Review: Billy Crystal and Tiffany Haddish are lost and confused in mediocre 'Here Today'
Courtesy of Sony
Billy Crystal is a name synonymous with breakthrough comedy as is Tiffany Haddish who exploded on the scene with an award worthy turn in “Girls Trip.” Putting the two comic heavyweights together makes perfect sense, and when you see Crystal is taking over the mantle as director, it’s easy to root for the success of “Here Today.” But how quickly things change after watching twenty minutes of a movie that doesn’t understand its own identity, let alone two pros who bomb for almost two hours. Never have I seen Crystal throw his name on something this incredibly mediocre.
“Here Today” wants to teach its audience life lessons about family, friendships, and forgiveness, and while those preachy messages will cater to older demographics eager to glaze over Alan Zwibel’s inept screenplay because of their love of Crystal, “Here Today” is a long, tough road to nowhere. Humans don’t act or behave like real humans, more like carbon robots who wouldn’t know how to screw a light bulb on unless the script demanded it, and jokes which fall painfully flat. This coming from Crystal - who shares a screenwriting credit with Zwibel - whose performance in “When Harry Met Sally” had range and layers. Here, he plays prolific comedy writer Charlie Berns, who pens for a “Saturday Night Live” knock-off sketch series called “This Just In!” who is struggling with early onset dementia. Nevermind the film doesn’t offer a silver of insightful dialogue on the subject, just awkward interactions where Crystal tries to muster tears that never come.
Charlie meets Emma (Haddish) on a whim through a charity auction giveaway, and in one of the film’s initial stabs at physical comedy: Emma has a severe allergic reaction to seafood and is carted into the ER looking like that iconic scene from “Hitch.” Feeling a sense of loneliness and detachment, Charlie continues hanging out with Emma because his children want nothing to do with him. When he calls his granddaughter (Audrey Hsieh) to confirm an appointment, his daughter Francine (Laura Benatnti) acts like she’s not there. Meanwhile, Charlie’s day job as a writer is on the rocks and in one of several undeveloped subplots, takes a young intern (Andrew Durand) under his wing, a symbolic passing of the torch.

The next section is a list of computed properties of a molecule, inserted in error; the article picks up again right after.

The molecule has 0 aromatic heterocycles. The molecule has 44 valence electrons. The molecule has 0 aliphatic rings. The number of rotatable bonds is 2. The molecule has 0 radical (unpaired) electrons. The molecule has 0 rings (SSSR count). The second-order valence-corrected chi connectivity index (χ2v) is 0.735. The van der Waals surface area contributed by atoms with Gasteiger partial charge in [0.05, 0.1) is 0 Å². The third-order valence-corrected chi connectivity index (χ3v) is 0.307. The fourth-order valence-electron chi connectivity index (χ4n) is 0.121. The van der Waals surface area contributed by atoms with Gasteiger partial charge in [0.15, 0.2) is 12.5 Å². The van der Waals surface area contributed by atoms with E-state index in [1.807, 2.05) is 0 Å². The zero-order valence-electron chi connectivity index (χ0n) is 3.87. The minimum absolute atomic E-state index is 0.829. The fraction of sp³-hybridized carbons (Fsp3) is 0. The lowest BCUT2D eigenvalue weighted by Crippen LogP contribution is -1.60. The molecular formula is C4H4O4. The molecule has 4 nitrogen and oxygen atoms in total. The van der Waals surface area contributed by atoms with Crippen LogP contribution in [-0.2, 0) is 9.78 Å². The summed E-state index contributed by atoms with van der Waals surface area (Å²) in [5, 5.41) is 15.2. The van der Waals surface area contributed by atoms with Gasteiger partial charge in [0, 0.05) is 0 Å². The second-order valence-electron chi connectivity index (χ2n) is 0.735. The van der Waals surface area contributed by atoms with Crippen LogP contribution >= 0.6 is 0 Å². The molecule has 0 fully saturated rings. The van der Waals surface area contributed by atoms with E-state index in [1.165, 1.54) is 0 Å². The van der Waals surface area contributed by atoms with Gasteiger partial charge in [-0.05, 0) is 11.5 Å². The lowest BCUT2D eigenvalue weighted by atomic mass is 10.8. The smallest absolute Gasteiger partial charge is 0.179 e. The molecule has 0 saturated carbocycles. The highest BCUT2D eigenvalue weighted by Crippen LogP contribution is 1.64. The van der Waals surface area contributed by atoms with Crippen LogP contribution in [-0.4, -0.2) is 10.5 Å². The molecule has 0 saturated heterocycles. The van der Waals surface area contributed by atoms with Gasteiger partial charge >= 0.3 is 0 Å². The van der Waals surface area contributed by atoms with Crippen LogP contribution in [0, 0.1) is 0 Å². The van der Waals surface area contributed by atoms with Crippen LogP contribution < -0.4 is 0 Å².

But as “Here Today” continues down its Lifetime riddled plot with underserved narrative mechanics and strained performances, it becomes a nauseating, hard to swallow experience. Crystal wants audiences to laugh and weep, yarking back to his glory days, but those infections feelings never arise. Considering “The Father” redefined the medium in which dementia can be presented on screen, “Here Today” takes a backwards approach and undermines Haddish abilities as a performer (sidebar: she can sing!)
“Here Today” works overtime to be poignant and sensitive, but for a movie that focuses on funny people with actual comedians steering the ship, it’s painful watching generic one liners crash and burn. Which is ironic considering Charlie spends most of “Here Today” complaining about unfunny jokes that could benefit from a rewrite. The film is stuck in its own sitcom aesthetic to the point of parody, the only elements missing are laugh tracks and canned studio applause.
HERE TODAY opens in theaters Friday, May 7th